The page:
Stay at Home Moms VS Working Moms

I’ve been doing some reading lately.  I’m writing my first book, From Board Rooms to High Chairs, a practical, hands-on guide for moms transitioning out of the work force and in to their home – full time.  So, I have been reading a lot of books about being a stay at home mom.  If I’m going to write one, I have to know what has already been written, right?

I’m quickly learning that my book is a lot different than what is already out there.  My book is so very practical that it can almost be called a “how to” manual.  But it’s not!  It’s of course, called From Board Rooms to High Chairs.  What I have noticed in most books so far, though, is that they talk a lot about more abstract ideas, such as self-worth, identity, feminism, and etc.  And while I think all of these things are very important, at the end of the day, a mom just wants to know that she did the best for her kids.  She wants them bathed, fed, clothed, played with, stimulated, educated and otherwise loved.  So my book is more about how to do that than it is on how to keep your identity outside of your home (although there is some on that as well….).

With that said, I have noticed a general theme among the books I’ve been reading.  There seems to be an “us versus them” attitude.  There is a lot of discussion around being a stay at home mom versus a working mom, what’s better for you, what’s better for your kids, what is better for the feminist movement, and what is better for society.  While I certainly have my own thoughts on all of that, from Board Rooms to High Chairs will not discuss any of it in great depth.  It may touch on it, but that’s about it.

What I do wonder, though, is this: Do moms in today’s world still feel this way?  Do moms still need to “justify” why they are choosing to stay home with their kids; do they still need to “justify” why they are going to work and putting their kids in to daycare?  Because, I have done both in my life, so I can look at it from both perspectives.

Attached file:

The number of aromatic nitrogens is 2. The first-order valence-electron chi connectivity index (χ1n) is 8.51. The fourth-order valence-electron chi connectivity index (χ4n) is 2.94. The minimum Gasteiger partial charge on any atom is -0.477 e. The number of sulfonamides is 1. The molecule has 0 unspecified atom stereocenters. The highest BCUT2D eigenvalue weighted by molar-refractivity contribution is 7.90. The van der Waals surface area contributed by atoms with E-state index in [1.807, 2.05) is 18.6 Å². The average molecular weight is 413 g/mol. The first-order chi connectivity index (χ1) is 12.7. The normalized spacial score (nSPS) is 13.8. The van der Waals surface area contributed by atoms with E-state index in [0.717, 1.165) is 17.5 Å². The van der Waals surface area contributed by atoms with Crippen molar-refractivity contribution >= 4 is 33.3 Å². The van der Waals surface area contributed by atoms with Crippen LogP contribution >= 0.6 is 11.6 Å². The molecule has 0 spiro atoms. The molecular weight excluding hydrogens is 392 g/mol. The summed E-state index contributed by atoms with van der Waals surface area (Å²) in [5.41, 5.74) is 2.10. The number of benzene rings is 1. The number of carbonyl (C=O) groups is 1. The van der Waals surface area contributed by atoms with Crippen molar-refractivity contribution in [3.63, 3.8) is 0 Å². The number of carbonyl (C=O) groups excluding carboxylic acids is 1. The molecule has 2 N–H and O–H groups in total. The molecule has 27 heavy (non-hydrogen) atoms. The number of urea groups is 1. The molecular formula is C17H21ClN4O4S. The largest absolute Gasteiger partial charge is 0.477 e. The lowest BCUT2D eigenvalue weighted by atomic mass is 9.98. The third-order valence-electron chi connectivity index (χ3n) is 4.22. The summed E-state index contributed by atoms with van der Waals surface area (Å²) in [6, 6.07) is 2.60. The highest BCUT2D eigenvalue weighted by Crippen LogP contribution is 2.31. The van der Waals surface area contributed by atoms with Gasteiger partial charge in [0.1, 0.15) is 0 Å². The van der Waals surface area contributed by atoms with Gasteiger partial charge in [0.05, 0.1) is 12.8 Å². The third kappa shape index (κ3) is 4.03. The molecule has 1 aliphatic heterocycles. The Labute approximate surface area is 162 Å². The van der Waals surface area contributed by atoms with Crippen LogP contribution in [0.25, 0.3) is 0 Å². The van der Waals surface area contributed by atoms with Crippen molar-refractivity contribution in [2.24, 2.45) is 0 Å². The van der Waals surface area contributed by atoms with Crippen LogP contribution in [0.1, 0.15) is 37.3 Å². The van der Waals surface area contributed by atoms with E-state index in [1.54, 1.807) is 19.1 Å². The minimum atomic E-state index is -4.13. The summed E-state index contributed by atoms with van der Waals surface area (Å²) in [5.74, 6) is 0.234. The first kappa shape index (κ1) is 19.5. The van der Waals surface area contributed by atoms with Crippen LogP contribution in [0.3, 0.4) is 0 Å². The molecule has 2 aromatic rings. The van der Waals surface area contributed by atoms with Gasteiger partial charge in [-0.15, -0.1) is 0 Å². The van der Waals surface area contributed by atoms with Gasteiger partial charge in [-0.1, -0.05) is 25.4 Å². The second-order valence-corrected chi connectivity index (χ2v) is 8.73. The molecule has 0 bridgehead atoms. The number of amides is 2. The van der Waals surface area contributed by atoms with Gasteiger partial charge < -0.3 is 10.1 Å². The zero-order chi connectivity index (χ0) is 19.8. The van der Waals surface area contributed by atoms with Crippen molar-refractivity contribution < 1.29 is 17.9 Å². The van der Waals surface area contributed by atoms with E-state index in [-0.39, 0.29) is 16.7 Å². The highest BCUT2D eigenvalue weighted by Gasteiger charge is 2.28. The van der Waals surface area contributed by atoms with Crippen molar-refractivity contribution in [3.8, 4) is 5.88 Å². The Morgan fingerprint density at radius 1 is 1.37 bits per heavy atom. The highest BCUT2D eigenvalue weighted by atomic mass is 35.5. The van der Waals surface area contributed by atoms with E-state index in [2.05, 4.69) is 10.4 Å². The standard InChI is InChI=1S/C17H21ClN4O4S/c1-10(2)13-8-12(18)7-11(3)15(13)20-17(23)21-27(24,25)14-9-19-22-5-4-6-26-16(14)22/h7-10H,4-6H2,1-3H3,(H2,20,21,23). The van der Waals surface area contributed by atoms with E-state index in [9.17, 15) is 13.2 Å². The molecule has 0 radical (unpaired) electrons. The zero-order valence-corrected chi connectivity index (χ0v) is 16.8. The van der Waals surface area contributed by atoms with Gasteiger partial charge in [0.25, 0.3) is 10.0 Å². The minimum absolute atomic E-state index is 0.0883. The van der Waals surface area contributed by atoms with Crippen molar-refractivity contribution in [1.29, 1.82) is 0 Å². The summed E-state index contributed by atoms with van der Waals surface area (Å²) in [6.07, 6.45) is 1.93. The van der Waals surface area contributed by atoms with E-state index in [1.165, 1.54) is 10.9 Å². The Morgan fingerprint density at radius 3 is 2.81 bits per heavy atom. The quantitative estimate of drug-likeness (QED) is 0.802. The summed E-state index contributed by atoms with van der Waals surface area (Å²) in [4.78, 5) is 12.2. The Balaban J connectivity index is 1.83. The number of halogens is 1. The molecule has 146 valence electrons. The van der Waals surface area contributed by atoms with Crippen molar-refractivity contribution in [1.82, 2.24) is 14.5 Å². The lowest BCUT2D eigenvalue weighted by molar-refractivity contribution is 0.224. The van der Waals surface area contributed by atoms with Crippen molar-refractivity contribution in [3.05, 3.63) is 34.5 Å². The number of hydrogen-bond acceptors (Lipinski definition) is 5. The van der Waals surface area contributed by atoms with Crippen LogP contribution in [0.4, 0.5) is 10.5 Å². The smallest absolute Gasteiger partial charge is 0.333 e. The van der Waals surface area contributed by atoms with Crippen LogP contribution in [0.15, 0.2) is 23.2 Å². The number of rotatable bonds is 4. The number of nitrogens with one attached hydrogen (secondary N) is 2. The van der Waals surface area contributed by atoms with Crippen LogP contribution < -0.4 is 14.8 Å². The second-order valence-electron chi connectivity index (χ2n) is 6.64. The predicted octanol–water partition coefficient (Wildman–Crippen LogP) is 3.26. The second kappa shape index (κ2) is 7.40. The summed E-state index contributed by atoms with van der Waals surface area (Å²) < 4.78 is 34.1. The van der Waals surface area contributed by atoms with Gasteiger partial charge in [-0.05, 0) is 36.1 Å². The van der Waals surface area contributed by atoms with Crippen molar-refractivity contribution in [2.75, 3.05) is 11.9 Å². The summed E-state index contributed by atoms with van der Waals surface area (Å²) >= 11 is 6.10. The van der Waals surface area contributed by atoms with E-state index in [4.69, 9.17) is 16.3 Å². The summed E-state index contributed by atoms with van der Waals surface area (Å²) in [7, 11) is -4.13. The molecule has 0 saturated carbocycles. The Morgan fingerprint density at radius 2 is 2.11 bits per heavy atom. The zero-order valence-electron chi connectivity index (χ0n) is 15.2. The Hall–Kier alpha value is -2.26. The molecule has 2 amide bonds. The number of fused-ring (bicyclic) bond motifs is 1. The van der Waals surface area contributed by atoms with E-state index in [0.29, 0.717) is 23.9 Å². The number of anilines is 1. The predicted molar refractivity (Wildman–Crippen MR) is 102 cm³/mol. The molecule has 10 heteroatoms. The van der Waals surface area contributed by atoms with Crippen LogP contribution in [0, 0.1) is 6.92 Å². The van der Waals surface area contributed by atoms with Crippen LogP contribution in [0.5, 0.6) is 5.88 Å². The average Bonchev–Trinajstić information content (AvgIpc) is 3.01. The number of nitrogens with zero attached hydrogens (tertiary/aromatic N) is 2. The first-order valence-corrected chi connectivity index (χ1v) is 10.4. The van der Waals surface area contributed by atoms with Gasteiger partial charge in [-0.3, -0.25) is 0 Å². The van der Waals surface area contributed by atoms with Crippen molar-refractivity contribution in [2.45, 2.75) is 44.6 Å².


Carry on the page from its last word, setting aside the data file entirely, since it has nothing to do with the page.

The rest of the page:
To me, it’s kind of a non-issue.  You do what’s best for you and your family.  End of story.  But, I never have gotten in to office politics and the overall, big picture.  I mean, I honestly don’t care what feminists think about me staying at home.  Or if those who believe a woman’s place is at home were upset when I went to work.  But,  without folks who do worry about those kinds of things, I wouldn’t be voting today, have an education, or worked outside the home at all – all things I appreciate having had the opportunity to do.

So at some point, it might be a good discussion to have.

I’m wondering where other moms weigh in on this?  Do you feel guilty, ever, for staying home with your kids and not working?  If so, what brings on those feelings of guilt?

Or, do you feel guilty for being a working mom?  And if so, what causes you to feel that guilt?

Or if you aren’t feeling guilty at all, in either situation, what influences the guilt-free feelings?  (Why are you so lucky?!?)

Where do you stand – stay at home mom versus working mom?

Or can we all just get along?  😉

Weigh in – let me know your thoughts in the comment section.  Thank you!


2 thoughts on “Stay at Home Moms VS Working Moms

  1. Well now you’ve opened a can or worms! 🙂 I think the entire conversation about working moms vs. SAHM moms just needs to end. Every family needs to just do what works best for them and everyone else needs to butt out. I’ve been a SAHM with a toddler, a working mom for several years and now I’m an extremely blessed SAHM of two teenagers. I prefer to be at home because it reduces our stress levels greatly. Money is nice, but time is more valuable to me at this point in my life. I celebrate the fact that I am able to choose this lifestyle and realize for many (maybe even most) people it isn’t even an option to have only one parent working. I am grateful for my “easy” life, but I refuse to feel any guilt. There have been a few that have tried to shame me, but in most cases I chalk it up to jealousy on their part which just isn’t my problem. Conversely, I did feel guilt as a working mom. Not because I was choosing to be away from my kids, but because my work environment became unhealthy and I brought that stress home with me. It’s hard when you quit your job and then your kids make comments about how much nicer you are now. Ugh! Anyway, long story short — working moms work hard, SAHMs work hard. Clearly the only ones that have it easy are the dads. (Totally kidding, of course, because we all know a lot is expected of dads these days, too!)


  2. I absolutely love your reply and couldn’t agree more! I am so sorry I brought it up. 🙂 I am surprised, though, that there are still people out there that try to shame a mom, whether working or staying home. I don’t run in to that at all. I think, with three children three and under, people just expect me to stay home full-time. I don’t get any backlash for it. That is why I had no idea that there is still that “Oh my gosh, she stays home!” mentality out there. But, when I stayed home, 17 years ago, with my first son, I did get that attitude from folks. I thought it would have died out by now. I agree… someone needs to put it to rest!


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